Tactfully incorporating simplistic rhythms and hallowed, organic instrumentation, Quixote’s self-titled debut album, being self-released on June 14, is an array of diverse styles that cohesively mold together creating an album craftily flowing between epic highs and mellowed dips.
Starting in Brookline, MA, Quixote’s first baby step began in early 2007, with members Joe Stulpin (vocals/guitar) and Evan Murphy (drums/percussion) jamming together and recording some tracks for a class. Genius ensued, along with the properly timed folding of previous musical endeavors, and Quixote was on the market. Shuffling through a number of different line-ups during the recording process, including now electric-guitarist Anthony Valera who played bass on the album, they eventually completed the record then found the perfect fit with the remaining members Justin Demers (bass guitar) and Greg Prendergast (keys/percussion). The band found a common tie that coalesced their individual music backgrounds and tastes, each separately drawing musical direction from diverse genres such as folk, hip-hop, classical, 60’s pop, and electronica, the quintet had a heavy hand in the production of the album, which invariably resulted in the fruition of an organized collision of sound. Joe has said “working on both sides of the soundboard really gives you a whole new perspective on sound and what makes a great sound; the kind of stuff that really hits you on the inside.”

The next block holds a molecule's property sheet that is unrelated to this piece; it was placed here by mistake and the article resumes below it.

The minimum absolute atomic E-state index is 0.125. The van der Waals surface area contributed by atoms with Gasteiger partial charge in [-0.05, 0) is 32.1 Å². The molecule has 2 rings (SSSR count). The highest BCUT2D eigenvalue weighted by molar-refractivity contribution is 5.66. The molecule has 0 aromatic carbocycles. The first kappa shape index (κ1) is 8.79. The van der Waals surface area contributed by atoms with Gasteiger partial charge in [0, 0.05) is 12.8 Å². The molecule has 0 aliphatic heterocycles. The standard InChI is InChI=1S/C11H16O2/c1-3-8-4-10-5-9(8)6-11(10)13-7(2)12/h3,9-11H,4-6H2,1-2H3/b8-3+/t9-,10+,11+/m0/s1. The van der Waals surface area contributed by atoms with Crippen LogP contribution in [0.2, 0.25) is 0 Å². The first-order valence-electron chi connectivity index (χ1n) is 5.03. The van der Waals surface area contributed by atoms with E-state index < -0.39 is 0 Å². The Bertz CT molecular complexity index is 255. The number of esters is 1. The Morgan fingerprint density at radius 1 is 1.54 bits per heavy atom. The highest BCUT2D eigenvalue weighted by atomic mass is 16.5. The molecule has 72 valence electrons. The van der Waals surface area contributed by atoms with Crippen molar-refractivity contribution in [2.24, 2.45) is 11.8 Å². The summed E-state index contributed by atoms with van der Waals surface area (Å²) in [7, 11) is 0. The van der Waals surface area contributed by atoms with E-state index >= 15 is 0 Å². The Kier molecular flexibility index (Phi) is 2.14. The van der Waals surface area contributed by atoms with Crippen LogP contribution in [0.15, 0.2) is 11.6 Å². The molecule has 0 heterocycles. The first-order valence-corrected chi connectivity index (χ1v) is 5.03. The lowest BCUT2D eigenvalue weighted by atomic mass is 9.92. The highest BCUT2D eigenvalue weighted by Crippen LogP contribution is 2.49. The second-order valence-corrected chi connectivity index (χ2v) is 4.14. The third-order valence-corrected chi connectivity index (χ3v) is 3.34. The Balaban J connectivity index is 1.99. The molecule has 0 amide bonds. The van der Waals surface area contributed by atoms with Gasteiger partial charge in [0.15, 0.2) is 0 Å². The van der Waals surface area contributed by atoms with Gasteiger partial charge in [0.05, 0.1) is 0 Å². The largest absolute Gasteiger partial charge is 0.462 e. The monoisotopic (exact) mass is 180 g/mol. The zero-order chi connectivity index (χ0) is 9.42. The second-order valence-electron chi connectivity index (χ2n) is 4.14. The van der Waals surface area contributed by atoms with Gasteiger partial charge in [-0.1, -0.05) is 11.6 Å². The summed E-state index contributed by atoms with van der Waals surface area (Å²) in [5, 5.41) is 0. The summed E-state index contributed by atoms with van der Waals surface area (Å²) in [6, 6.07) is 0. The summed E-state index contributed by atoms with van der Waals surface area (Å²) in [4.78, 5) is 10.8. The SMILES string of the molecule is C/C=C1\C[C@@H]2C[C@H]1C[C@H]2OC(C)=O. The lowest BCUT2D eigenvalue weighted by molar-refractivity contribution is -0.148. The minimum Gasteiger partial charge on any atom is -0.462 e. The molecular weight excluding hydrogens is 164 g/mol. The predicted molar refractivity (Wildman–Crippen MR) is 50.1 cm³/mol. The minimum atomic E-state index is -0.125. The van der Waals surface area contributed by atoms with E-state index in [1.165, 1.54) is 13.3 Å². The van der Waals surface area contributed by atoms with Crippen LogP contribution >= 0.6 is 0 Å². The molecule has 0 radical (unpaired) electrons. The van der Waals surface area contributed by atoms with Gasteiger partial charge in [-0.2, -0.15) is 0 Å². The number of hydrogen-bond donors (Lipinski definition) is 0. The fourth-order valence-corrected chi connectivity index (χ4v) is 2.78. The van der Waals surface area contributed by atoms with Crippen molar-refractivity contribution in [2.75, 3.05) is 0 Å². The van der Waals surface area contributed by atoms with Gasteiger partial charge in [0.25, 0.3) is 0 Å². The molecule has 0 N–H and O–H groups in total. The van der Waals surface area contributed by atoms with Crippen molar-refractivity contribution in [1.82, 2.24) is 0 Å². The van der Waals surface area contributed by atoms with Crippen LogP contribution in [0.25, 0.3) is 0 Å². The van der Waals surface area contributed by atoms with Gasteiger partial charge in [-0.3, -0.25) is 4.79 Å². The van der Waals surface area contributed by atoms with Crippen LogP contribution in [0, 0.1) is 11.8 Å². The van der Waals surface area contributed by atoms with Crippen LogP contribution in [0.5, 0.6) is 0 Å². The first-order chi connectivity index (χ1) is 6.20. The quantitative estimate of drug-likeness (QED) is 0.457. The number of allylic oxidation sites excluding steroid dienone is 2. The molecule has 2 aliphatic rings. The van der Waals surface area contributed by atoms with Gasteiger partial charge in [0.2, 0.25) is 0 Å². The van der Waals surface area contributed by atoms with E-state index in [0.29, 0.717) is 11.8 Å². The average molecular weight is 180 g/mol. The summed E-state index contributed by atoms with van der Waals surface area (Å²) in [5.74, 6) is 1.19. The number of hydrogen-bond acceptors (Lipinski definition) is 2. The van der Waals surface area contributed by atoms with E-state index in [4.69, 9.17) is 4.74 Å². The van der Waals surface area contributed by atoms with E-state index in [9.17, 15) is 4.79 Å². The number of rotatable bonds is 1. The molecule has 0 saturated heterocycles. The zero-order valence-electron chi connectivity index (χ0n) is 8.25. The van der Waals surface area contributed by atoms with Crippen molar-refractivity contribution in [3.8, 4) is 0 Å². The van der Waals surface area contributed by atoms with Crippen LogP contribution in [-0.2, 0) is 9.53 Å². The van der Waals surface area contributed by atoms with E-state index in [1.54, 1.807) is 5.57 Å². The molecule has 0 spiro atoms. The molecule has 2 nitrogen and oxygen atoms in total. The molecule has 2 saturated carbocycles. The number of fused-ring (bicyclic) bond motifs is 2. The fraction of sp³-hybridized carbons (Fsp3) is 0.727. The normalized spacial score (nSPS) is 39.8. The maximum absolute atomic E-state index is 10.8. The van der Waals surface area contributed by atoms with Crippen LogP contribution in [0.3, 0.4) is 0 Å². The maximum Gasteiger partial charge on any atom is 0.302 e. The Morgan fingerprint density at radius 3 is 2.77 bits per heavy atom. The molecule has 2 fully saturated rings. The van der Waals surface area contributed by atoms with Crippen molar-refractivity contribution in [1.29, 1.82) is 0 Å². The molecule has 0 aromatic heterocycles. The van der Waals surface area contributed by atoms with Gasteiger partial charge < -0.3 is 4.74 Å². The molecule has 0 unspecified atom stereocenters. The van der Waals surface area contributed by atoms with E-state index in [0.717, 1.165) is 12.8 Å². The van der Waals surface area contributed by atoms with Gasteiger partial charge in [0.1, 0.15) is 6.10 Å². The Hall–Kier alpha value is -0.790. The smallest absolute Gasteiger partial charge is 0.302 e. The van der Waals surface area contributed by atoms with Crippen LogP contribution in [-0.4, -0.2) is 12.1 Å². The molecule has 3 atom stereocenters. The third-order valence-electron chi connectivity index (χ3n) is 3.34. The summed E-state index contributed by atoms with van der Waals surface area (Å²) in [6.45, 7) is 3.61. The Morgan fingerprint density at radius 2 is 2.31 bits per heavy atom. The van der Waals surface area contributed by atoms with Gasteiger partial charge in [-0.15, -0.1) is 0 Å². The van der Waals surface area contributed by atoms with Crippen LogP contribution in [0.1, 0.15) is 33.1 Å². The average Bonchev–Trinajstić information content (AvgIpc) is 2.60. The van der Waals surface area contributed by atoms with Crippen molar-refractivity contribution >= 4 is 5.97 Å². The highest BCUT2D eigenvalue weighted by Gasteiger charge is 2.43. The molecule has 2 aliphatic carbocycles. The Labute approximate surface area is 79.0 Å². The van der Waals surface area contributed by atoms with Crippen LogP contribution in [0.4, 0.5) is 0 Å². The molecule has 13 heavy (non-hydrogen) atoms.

The album opens with the staccatoed punch of “Annunaki” and immediately you are on a fierce, unstoppable ride. Flowing into the subtle twang of the violin opening in “Hubris,” the song picks up with the energy of Gogol Bordello-esque horns, big band style drums, and the careening down slope of an electric guitar solo. Slowing down the tempo, “Owls” is a stripped down, folk breath of fresh air that leads into the aggressive rumble of “God Damn” which juxtaposes a slower accordion line against thundering drumbeats. The album ends with “Don’t Hurt,” an effects-infused blues thunderstorm, layering a mystical fog of guitar and airy samples; Greg describes the song as displaying the “duality of a dysfunctional relationship both metaphorically speaking and literally sounding,” ending mid-sentence, ever so cunningly leaving you wanting more.